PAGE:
14. Memorandum From Secretary of State Vance to
President Carter1


  • Senator McGovern’s Memorandum on Cuba

I agree with the basic thrust of Senator McGovern’s April 19 memo.2 There are to be sure gains for the U.S. in moving toward normalization of relations with Cuba. That is why we began the process.

I also agree that, tactically, a partial lifting of the embargo might help move the process along. But so far all the steps—lifting the travel restrictions, agreeing to negotiate a Governing International Fishery Agreement (GIFA), and standing-down the reconnaissance overflights—have been on our side.3 If only to demonstrate the seriousness of their own interest in improving relations, there should be some reciprocal steps on the part of the Cubans. Hence, during the talks next week in Havana, Ambassador Todman will tell the Cubans that the U.S. Government would be prepared to give favorable consideration to lifting the embargo on shipments of U.S. foods and medicines if Cuba were ready to take some steps to contribute to the process of improving relations—such as reinstituting the hijacking agreement, releasing American political prisoners, repatriating U.S. citizens who wish to leave, and increasing visits of divided families.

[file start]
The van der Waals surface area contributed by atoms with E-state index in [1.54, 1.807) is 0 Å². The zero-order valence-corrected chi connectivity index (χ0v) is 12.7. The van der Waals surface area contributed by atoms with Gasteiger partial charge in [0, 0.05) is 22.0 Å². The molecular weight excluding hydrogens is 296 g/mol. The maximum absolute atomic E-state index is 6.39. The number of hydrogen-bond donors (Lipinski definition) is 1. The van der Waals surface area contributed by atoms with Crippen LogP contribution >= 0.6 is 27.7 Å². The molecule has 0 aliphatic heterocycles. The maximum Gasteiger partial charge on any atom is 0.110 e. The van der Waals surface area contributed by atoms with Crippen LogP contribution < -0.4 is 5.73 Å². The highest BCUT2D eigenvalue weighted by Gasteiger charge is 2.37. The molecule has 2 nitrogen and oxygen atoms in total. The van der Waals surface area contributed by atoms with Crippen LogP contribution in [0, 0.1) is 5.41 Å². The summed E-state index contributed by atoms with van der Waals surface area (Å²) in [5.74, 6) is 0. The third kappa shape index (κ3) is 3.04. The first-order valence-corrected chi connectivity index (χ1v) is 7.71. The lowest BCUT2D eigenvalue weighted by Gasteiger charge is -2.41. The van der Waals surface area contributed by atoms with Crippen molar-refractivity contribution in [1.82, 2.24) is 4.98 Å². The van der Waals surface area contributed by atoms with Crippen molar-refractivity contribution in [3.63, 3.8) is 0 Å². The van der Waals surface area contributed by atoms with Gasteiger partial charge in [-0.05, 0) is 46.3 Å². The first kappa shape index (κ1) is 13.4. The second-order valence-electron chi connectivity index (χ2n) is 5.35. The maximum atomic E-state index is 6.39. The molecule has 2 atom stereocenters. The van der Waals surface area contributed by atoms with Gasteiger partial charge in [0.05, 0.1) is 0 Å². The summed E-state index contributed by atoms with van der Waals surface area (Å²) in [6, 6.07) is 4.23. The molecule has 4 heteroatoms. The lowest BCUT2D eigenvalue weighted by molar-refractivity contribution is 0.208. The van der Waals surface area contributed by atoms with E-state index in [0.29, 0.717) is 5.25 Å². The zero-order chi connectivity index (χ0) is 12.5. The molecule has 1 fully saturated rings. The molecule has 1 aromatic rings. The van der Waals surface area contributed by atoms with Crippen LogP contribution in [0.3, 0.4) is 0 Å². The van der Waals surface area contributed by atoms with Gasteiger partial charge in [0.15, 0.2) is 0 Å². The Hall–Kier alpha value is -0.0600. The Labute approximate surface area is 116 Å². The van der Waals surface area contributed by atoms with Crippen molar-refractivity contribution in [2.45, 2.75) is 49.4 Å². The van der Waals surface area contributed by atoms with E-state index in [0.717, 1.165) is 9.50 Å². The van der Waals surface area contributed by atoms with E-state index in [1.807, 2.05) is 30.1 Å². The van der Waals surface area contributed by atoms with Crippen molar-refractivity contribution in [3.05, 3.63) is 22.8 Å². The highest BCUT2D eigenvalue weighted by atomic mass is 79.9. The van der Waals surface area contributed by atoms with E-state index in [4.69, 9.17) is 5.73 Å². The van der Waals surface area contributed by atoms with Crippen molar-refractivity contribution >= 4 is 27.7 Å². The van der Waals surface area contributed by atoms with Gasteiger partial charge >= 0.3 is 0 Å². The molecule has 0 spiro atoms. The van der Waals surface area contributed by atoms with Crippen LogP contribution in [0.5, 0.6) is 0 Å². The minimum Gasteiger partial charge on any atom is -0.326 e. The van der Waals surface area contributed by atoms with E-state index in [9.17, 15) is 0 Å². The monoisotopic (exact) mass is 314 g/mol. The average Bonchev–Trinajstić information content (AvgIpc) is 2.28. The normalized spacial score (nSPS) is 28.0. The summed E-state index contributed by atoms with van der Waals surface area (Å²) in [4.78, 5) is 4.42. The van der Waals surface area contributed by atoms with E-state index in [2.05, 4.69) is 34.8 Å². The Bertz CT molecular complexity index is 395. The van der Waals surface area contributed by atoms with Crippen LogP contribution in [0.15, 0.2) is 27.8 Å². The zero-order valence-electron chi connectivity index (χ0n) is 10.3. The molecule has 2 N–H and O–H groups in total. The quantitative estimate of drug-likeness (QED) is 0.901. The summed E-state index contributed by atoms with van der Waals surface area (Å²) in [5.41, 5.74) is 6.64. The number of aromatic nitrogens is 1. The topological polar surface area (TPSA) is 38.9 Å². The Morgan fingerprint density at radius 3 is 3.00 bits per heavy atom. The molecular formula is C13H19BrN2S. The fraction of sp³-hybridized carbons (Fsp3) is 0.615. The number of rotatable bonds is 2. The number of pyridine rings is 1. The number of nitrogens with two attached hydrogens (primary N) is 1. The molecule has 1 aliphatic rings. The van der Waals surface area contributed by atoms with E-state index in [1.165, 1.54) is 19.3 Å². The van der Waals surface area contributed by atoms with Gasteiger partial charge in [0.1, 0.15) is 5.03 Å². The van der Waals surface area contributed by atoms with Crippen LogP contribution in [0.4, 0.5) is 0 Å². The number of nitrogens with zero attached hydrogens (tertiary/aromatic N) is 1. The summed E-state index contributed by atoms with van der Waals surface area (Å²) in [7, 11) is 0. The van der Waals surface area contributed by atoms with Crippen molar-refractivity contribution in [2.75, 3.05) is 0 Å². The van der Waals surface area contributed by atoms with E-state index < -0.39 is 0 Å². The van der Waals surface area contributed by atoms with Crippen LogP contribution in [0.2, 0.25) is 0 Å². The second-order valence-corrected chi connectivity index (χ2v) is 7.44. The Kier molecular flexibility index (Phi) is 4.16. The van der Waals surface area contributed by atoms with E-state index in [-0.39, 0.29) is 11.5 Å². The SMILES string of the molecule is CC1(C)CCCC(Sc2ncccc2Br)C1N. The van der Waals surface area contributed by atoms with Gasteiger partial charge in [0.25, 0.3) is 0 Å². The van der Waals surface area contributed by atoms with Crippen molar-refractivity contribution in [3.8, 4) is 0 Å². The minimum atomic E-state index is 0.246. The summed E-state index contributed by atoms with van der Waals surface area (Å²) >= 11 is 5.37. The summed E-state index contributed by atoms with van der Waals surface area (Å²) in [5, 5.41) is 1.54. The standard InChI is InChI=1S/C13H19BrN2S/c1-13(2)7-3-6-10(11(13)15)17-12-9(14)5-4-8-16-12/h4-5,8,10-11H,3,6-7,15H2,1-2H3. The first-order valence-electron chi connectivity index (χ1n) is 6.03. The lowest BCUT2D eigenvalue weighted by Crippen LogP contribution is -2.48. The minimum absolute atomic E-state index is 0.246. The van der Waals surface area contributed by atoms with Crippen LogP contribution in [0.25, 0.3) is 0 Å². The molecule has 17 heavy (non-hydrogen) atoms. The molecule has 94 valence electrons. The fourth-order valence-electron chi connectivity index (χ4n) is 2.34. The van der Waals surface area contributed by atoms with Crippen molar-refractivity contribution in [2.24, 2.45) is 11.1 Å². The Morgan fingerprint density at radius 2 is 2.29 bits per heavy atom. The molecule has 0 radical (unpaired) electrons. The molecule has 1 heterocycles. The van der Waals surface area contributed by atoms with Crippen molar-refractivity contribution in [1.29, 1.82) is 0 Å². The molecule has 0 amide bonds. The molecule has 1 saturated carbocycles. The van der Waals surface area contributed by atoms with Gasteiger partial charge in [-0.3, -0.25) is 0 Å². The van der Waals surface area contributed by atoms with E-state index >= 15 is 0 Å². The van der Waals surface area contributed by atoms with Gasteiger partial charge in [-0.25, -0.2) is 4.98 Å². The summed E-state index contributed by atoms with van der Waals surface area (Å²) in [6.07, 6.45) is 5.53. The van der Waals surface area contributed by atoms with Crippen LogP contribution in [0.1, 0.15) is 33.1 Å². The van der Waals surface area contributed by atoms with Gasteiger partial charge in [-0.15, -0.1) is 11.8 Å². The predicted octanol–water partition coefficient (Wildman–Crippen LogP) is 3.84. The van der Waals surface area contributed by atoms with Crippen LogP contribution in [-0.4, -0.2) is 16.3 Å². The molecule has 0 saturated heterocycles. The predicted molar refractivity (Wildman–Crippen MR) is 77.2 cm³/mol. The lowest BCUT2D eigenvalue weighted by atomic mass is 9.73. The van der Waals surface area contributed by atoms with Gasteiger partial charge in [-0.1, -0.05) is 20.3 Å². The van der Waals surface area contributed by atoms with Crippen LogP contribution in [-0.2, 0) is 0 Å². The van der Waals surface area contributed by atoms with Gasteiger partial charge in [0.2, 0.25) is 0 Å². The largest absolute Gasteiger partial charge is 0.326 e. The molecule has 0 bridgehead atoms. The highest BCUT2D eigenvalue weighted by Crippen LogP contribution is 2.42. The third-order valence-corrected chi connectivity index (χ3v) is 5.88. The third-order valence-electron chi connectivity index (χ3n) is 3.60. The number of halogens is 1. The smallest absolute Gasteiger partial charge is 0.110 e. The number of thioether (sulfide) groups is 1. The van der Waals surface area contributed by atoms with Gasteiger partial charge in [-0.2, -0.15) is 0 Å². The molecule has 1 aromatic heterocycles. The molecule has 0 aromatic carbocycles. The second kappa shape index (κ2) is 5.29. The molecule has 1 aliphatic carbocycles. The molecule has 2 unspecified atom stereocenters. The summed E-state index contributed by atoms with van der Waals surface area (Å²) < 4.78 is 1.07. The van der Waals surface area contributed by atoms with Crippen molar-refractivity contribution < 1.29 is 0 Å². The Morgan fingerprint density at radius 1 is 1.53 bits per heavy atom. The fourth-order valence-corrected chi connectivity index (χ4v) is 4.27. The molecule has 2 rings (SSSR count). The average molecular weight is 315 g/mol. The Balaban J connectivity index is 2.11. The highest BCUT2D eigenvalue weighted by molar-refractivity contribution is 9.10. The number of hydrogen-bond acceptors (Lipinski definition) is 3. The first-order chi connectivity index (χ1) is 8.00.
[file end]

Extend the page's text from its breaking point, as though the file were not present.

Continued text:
Finally, a partial lifting of the embargo should not include Cuban sugar imports to the U.S.4 This represents a key element in the embargo and at present is one of Castro’s primary objectives in his relations with the U.S. To give him access to the U.S. sugar market at the beginning of the process would be to give away most of our bargaining position. It would open the Administration to criticism for having made major concessions to Castro without having secured his commitment to negotiate a satisfactory settlement of compensation claims for nationalized [Page 34] U.S. goods and properties, and it would reduce our leverage to secure other objectives, such as repatriation of U.S. citizens, release of political prisoners, etc. Likewise abrupt reentry of Cuban sugar in the U.S. market would be a blow to other sugar producers in the Caribbean—countries which have been friendly with us through thick and thin.5

  1. Source: Carter Library, National Security Affairs, Brzezinski Material, Country File, Box 13, Cuba, 5–10/77. Confidential. In a cover memorandum to the President, April 27, Brzezinski stated, “So far we seem to be taking more initiatives toward Castro than he is toward us.” Carter replied in the margin: “I agree.” Brzezinski also urged Carter to take a position of “skeptical neutrality” rather than “benevolent neutrality” to McGovern’s bill, S.314.
  2. See Document 13.
  3. President Carter underlined the phrase “have been on our side” and wrote “True” in the margin.
  4. In the margin, Carter wrote, “I agree.”
  5. At the bottom of the page, Carter, “Don’t forget Cuban troops all over Africa.”